Do Not Take the Law into Your Own Hands When Evicting Tenants
Those scenes in movies where a homeowner kicks someone, usually an unfaithful spouse, out of the house, are entertainment gold. Who can forget the scene in Larry Crowne where Julia Roberts’ character leaves all her husband’s possessions on the front lawn? In real life, it is inadvisable at best to kick someone out of a place where they live without warning; if you are a landlord and they are a tenant, it is just plain illegal. If a tenant has violated the terms of their lease or has stopped paying rent, it is important to stay on the right side of the law at every step of the process. The best way to do that is to discuss your case with an Alabama eviction lawyer before you take the first steps to evict the tenant from your property.
Eviction Dos and Don’ts
These are some things you should do if you need to evict tenants, including both legal requirements and advice to help you avoid a prolonged legal battle.
- Keep careful written records of when the tenant pays and how much they pay. Keep a copy of the lease agreement and document all the ways the tenant violated the agreement. Promptly alert tenants, in writing, to any violations. Whenever possible, communicate with tenants by email instead of by phone, so that you will have a record of exactly what you said and when you said it.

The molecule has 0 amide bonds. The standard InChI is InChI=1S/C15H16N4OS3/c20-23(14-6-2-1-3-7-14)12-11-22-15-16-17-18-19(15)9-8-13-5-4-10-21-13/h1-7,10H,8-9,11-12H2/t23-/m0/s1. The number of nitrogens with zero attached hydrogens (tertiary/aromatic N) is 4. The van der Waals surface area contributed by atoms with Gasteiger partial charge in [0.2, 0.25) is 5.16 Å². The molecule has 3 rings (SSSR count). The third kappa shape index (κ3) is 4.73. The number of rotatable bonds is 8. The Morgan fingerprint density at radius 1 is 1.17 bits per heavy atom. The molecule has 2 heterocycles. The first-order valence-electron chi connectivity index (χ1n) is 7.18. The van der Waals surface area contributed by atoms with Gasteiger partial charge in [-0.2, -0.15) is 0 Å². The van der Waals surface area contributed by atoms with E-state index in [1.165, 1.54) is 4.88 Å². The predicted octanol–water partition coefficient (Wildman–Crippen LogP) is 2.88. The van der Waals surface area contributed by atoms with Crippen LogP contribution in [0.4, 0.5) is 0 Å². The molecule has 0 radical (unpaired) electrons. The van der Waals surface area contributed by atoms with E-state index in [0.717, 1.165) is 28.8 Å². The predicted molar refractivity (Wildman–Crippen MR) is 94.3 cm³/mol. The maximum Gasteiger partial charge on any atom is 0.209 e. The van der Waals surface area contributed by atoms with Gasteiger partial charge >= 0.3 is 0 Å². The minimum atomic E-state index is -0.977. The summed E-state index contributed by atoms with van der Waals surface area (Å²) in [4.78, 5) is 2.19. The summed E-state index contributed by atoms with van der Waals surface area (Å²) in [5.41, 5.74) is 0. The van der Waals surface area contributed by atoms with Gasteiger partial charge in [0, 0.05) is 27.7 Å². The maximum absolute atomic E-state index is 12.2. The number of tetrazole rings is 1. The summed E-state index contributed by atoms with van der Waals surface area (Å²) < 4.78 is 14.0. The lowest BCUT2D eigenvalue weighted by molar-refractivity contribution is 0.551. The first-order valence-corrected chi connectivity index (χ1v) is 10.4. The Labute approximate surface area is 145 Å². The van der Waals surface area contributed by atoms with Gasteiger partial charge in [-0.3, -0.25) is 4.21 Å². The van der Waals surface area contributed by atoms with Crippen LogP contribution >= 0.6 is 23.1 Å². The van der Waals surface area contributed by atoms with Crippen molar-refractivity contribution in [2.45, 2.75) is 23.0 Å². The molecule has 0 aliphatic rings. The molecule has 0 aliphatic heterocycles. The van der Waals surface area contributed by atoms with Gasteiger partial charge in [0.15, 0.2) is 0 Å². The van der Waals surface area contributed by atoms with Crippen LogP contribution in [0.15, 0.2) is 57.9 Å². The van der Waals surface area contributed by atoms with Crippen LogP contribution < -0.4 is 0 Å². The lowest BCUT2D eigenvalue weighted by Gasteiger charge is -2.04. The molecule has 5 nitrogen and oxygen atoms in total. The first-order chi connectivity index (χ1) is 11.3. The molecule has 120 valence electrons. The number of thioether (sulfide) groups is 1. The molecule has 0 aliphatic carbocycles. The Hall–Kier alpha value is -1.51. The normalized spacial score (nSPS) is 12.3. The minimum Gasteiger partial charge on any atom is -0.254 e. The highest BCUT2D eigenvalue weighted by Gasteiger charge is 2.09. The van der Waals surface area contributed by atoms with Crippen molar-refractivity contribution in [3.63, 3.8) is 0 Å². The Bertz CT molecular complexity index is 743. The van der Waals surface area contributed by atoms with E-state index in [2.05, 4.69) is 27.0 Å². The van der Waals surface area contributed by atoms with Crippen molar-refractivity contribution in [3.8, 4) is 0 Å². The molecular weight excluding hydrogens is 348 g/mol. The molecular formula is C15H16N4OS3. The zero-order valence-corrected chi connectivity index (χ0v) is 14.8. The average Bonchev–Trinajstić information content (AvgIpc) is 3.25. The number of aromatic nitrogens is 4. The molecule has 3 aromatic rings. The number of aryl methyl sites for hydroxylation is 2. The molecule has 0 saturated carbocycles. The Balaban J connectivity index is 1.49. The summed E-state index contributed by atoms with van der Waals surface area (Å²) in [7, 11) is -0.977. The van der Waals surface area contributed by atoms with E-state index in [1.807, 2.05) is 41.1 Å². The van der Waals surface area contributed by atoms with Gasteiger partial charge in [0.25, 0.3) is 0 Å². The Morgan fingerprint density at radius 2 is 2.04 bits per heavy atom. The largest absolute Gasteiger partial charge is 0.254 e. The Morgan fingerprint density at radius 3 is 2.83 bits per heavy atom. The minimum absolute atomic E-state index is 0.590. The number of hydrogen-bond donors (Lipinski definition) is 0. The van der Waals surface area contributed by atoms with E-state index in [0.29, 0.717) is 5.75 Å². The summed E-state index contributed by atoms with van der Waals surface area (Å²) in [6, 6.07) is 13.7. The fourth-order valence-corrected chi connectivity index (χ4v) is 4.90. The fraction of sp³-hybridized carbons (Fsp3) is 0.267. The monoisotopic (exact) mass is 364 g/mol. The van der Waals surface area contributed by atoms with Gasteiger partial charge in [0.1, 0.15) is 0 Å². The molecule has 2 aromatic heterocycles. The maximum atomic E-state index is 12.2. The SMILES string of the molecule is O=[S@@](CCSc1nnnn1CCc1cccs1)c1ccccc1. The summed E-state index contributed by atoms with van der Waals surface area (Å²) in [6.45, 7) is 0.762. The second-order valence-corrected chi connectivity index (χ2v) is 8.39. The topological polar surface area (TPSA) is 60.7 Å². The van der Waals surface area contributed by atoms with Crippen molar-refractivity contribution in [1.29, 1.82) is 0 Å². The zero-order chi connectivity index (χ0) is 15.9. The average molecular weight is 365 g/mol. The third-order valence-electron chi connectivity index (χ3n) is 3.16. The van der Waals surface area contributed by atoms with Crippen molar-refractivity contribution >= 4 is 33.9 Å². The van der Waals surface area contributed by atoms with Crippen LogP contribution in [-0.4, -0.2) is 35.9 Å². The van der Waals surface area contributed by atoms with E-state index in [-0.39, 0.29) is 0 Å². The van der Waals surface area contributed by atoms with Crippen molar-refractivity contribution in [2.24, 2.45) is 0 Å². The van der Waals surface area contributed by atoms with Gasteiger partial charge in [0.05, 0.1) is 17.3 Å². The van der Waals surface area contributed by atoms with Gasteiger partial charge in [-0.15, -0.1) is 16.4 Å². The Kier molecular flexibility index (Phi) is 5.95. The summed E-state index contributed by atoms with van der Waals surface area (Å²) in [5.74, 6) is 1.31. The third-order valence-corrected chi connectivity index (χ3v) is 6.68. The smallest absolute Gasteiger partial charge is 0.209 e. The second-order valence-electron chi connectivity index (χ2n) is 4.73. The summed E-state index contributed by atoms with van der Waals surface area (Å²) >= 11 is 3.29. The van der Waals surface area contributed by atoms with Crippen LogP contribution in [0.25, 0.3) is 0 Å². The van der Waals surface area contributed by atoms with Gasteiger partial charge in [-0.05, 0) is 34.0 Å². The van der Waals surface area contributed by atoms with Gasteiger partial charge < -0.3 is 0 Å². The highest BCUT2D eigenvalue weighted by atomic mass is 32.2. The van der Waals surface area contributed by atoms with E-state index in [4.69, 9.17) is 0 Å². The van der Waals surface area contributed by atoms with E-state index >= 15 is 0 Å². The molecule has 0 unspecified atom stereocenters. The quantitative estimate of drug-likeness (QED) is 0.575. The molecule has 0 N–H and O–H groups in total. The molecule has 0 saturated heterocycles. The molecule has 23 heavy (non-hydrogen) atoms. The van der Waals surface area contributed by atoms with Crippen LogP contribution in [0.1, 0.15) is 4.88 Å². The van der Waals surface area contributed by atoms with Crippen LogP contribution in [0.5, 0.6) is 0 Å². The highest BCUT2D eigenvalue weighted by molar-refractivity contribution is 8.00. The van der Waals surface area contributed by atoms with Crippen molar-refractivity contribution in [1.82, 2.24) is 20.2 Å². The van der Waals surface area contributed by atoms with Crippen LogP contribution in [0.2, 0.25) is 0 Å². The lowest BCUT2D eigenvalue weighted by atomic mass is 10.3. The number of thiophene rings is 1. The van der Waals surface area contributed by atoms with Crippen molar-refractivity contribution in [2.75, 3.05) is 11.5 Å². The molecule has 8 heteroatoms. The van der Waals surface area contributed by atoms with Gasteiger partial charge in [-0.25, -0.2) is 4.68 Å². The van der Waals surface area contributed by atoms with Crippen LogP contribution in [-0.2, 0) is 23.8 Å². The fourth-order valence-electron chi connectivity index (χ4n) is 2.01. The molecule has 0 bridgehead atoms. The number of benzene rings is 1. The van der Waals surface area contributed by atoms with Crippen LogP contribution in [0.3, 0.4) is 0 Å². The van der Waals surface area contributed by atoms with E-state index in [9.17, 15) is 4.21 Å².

- Be polite and respectful in all interactions with the tenant, whether in person, on the phone, or by email.
- Notify the tenants in writing of your intent to evict. If the eviction is for nonpayment of rent or for violating the rental agreement, they have seven days to pay the outstanding rent or to correct the violation.
- If they do not make the necessary remedies, deliver them an unconditional quit notice, giving them seven days to leave the property.
- If they do not leave by the date specified on the unconditional quit notice, have the sheriff’s department remove them from the property.
The above is the right way to evict a tenant. The following are things you should not do during the eviction process. They can only count against you in a lawsuit related to the eviction, and in some cases, you could face criminal charges.
- Do not try to push the tenant out by making the property unlivable, such as by turning off the utilities or changing the locks without the tenant’s knowledge.
- Do not be belligerent or threatening in your interactions with the tenant at any stage of the process.
- Do not remove the tenant’s belongings from the property by yourself or otherwise attempt to evict the tenant personally. Leave that part to the sheriff’s office.
Let Us Help You Today
You have the right to evict tenants who do not pay and do not follow the rules, but do not be pushy or impatient. Contact the Alabama eviction attorneys at Cloud Willis & Ellis for a consultation about your eviction case.